On February 24, just an hour prior to Russia’s attack on Ukraine, the European Union publicly blamed Russia for conducting a cyberattack that targeted satellite Internet modems in Ukraine. The prime focus of the event was Viasat’s consumer-oriented satellite internet service, KA-SAT.
According to Viasat, it disrupted thousands of Ukrainian clients and several thousands of other broadband consumers across Europe. The lack of satellite internet also caused the modems that controlled Germany’s 5,800 wind turbines to go down. Viasat disclosed a week after the attack that the targeted satellite modems had been deleted using AcidRain data-destroying malware.
“The European Union and its Member States, together with its international partners, strongly condemn the malicious cyber activity conducted by the Russian Federation against Ukraine, which targeted the satellite KA-SAT network, operated by Viasat,” said Josep Borrell Fontelles, Vice-President of the European Commission and High Representative of the EU for Foreign Affairs and Security Policy.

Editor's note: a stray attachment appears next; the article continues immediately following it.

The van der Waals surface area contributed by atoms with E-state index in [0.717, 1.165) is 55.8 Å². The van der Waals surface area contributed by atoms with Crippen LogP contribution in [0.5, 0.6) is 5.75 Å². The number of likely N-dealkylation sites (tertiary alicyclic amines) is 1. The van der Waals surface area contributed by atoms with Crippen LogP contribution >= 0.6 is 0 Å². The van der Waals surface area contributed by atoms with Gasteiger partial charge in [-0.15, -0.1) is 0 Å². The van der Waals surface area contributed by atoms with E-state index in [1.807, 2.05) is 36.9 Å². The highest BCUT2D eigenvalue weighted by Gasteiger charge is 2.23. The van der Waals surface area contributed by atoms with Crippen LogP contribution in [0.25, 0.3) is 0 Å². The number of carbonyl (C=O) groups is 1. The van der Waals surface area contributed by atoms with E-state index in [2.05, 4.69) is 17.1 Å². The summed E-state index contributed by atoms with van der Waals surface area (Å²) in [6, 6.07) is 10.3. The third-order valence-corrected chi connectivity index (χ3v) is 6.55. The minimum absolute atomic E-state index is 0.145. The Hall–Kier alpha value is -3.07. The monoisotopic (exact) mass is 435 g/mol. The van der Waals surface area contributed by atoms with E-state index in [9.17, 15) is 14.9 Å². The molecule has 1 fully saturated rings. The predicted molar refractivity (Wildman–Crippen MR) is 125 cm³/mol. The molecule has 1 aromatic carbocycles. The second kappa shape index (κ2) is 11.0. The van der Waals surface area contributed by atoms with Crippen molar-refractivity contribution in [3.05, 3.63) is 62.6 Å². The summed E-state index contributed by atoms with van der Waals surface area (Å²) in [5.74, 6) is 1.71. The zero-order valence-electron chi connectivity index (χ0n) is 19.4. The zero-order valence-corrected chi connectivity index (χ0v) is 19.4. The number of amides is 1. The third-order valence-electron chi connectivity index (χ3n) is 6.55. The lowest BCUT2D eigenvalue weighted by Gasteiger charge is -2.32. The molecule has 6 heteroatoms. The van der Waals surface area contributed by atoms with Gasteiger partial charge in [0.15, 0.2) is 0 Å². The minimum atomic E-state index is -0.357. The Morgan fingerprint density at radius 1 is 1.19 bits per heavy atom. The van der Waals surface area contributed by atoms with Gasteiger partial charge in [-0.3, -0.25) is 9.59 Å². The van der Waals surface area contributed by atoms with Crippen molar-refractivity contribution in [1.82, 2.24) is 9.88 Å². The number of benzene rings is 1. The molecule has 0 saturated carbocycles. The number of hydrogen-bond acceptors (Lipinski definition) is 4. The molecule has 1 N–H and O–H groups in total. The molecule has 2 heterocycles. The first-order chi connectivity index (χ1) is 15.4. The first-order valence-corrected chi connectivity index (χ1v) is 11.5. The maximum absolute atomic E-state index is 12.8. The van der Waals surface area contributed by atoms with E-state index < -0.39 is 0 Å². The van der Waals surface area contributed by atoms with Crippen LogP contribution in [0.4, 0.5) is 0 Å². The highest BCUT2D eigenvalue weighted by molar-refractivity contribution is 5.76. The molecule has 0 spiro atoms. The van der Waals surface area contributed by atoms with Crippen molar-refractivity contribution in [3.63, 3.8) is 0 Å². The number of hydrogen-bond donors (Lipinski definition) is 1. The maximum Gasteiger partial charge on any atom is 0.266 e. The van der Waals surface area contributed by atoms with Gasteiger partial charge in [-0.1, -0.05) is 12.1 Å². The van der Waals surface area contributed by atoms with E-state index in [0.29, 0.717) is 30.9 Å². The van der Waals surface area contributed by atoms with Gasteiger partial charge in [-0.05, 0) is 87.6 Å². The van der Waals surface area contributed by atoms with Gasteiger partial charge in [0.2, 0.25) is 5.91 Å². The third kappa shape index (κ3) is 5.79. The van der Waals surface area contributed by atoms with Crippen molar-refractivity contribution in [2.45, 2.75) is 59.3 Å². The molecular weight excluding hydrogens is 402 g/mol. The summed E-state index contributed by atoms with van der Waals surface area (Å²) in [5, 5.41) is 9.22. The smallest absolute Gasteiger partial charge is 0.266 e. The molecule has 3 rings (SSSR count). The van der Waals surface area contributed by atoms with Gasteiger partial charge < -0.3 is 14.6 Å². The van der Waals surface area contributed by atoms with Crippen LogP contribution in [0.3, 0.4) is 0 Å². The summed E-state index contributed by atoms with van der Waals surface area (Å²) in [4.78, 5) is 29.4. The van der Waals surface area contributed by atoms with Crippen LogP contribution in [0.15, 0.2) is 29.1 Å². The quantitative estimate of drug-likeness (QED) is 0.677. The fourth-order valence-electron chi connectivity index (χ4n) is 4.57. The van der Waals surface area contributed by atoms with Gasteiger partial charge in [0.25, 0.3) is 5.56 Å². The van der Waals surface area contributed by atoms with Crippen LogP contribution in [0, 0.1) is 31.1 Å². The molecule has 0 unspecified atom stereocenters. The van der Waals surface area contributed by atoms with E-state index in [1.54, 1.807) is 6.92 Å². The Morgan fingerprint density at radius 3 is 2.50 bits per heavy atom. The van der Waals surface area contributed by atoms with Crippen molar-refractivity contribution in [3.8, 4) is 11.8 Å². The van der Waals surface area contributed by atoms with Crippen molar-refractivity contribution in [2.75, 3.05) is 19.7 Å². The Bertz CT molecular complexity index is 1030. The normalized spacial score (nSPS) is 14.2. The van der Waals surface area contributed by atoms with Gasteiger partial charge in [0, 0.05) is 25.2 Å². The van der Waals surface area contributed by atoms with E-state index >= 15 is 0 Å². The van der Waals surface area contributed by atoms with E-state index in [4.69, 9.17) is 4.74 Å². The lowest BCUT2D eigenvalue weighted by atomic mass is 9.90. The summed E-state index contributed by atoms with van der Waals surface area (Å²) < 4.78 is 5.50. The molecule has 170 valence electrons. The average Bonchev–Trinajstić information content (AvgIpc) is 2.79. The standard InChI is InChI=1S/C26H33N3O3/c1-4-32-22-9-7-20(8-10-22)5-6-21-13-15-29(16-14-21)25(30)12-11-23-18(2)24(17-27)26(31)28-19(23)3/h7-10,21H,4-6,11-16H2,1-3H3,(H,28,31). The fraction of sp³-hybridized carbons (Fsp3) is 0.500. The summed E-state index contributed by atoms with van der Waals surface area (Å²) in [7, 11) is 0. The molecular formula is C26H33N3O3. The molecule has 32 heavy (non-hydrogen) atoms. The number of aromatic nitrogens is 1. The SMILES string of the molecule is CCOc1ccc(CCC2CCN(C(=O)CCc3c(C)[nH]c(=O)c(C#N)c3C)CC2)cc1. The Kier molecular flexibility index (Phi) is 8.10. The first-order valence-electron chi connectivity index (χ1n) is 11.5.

“This cyberattack had a significant impact causing indiscriminate communication outages and disruptions across several public authorities, businesses and users in Ukraine, as well as affecting several EU Member States.”
The Foreign, Commonwealth and Development Office of the UK also accused Russia of being behind the hack on Viasat modems in Ukraine on February 24. According to the UK’s press release, new UK and US information reveals Russia was behind an operation targeting commercial communications provider Viasat in Ukraine.
The news comes as cyber security leaders from the Five Eyes, the EU, and foreign partners meet in Newport for the NCSC’s Cyber UK conference to examine global cyber threats. While the Biden government has yet to release a joint statement with its European partners, the US government said in March that it was looking into the Viasat intrusion as a possible Russian state-sponsored cyberattack.
The US National Security Agency (NSA) also hinted an inter-agency and allied initiative to “assess the scope and severity of the incident,” which included Ukrainian intelligence. Following the incident, CISA and the FBI issued a combined alert warning US organizations of “possible threats” to SATCOM networks in the US and throughout the world.